Jabil: An Innovative IT Product Maker You've Never Heard Of
Why Jabil Is an Innovative IT Product Maker You've Never Heard Of
by Chris Preimesberger
Connected Basketball Partially Developed at Jabil's IoT Lab
Jabil's IoT lab at the Blue Sky Center is helping to develop new wearable, health care and sports devices, among other things. One of the most interesting of these is the Wilson 94Fifty basketball, which was introduced in 2013 and costs $295. Jabil was responsible for managing the supply chain, procurement, molding o fplastic components, electronics testing and final module assembly for Athos, the ball manufacturer. The basketball, loaded with sensors, tracks the time a player takes between catching the ball and shooting, the force used to dribble the ball and the arc of each shot. The ability to analyze data makes sports easier to master and enjoy.
Jabil is one of the largest and most successful design, supply chain and manufacturing companies based in the U.S. An impressive roster of established market leaders and emerging innovators are using Jabil's diversified services to optimize product development life cycles. A number of them are having circuit boards and other dust-sensitive products built here in the Blue Sky Center clean room.
Microscopic Assembly Using Robots
To build a custom circuit board like the one shown in the foreground, Jabil often has to solder chips and other parts that are microscopic onto the boards. On the white component sheet shown here, processors on the two columns on the left are displayed from large to micro-small. They become so small that they cannot be seen by the human eye. Jabil has a whole production group that has this capability.
Baxter, the Teachable Robot
The two-armed Baxter, designed by Rethink Robotics of Boston, is among the key tools used by Jabil for automation. It is designed to work side-by-side with human employees. The $22,000 robot sports animated eyes and sensors that can tell when a person is nearby, so it will turn its head to look. Cameras on the wrists determine how to grab a part. By taking its arms and showing it what to do, workers can teach the robot to do repetitive tasks that humans used to do. Rodon Group is one of the first industrial users of Baxter, training it to stack sections of Super Mario racetracks from its sister company, K'Nex.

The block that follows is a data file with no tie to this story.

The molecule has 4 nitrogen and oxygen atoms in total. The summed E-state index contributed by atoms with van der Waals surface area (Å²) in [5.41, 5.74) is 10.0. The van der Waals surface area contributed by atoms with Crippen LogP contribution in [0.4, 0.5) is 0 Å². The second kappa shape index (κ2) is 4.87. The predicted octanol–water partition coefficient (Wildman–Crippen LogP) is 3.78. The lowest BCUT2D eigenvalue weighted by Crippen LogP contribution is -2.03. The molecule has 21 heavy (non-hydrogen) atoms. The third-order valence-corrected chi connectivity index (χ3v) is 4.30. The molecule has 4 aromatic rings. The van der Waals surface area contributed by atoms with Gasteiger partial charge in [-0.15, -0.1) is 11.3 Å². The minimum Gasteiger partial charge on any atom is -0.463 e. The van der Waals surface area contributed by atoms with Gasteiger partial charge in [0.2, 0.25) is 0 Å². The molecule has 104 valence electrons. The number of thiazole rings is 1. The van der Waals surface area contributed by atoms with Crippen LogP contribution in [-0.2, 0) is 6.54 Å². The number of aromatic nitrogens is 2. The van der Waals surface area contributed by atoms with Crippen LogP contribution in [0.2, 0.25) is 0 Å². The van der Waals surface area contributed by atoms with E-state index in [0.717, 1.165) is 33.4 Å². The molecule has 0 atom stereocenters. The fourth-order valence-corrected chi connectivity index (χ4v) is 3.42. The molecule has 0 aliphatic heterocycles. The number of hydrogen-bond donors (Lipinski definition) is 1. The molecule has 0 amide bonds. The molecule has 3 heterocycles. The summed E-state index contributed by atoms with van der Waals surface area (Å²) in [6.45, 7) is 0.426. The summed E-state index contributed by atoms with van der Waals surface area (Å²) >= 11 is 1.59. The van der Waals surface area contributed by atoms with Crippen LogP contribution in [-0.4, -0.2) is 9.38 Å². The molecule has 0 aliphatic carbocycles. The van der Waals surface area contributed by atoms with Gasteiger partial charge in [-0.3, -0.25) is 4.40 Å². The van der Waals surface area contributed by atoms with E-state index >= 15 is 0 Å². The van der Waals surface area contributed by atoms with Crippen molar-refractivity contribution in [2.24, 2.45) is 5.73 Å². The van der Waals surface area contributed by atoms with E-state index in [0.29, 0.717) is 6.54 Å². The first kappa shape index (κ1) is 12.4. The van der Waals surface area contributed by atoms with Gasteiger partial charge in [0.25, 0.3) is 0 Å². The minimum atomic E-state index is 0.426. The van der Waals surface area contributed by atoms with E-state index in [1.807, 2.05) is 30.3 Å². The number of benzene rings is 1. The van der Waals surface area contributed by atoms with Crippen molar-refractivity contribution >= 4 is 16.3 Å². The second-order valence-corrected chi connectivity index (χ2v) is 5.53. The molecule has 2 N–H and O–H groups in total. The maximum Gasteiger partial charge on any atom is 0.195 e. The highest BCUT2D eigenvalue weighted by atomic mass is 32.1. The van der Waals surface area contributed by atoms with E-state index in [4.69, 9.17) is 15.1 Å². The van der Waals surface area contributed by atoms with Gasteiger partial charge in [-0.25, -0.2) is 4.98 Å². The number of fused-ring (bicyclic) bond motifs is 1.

Monitoring Every Section of a Data Center
Jabil worked with the Open Compute Project to create a data center monitoring system using sensors that connect data center operations to the operating system and workloads. The system works across traditional IT equipment as well as Open Compute-compliant designs. The platform also provides an open interface that applications and operating systems can query to make real-time decisions about scale, efficiency and power consumption.
Jabil has a set of 3D printers that can be used to make various prototypes of objects, including this intricate structure model.
IT War Room
Jabil uses large monitors like these in its Supply Chain Command Center to plug into various IT systems and display images to enterprise leaders, much like the way the Pentagon and White House run their famous war rooms. They aggregate real-time global activity across worldwide supply chains. Various geographic maps, data center controls and, in fact, a company's entire value chain can be represented in real time in these graphics.
Well-known products like Clorox, Tide, Philadelphia Brand Cream Cheese and even Pampers diapers are packaged by Jabil's factories.
MyMagic+ Disney World Connected MagicBands
One of the slicker new items produced by Jabil are these wristbands now being issued at Disney World. They are used to keep all records connected with ticketing, parking, food, rides and other special attractions, like concerts. MyMagic+ helps people navigate the daunting task of theme park visits, beginning when users book a hotel and tickets through Disney. Everything is recorded as you plan every detail of your trip. MagicBands keep track of everything and send notifications to your cell phone about where to go next.
Jabil is known worldwide for its automated precision assembly facility. Jabil's automation expertise includes the deployment of configurable assembly modules that accommodate multiple robots and processes, full automation of entire assembly lines for high-volume manufacturing and precision assembly, which allows for precise location and placement of complex and nonstandard components to support miniaturization while maintaining quality.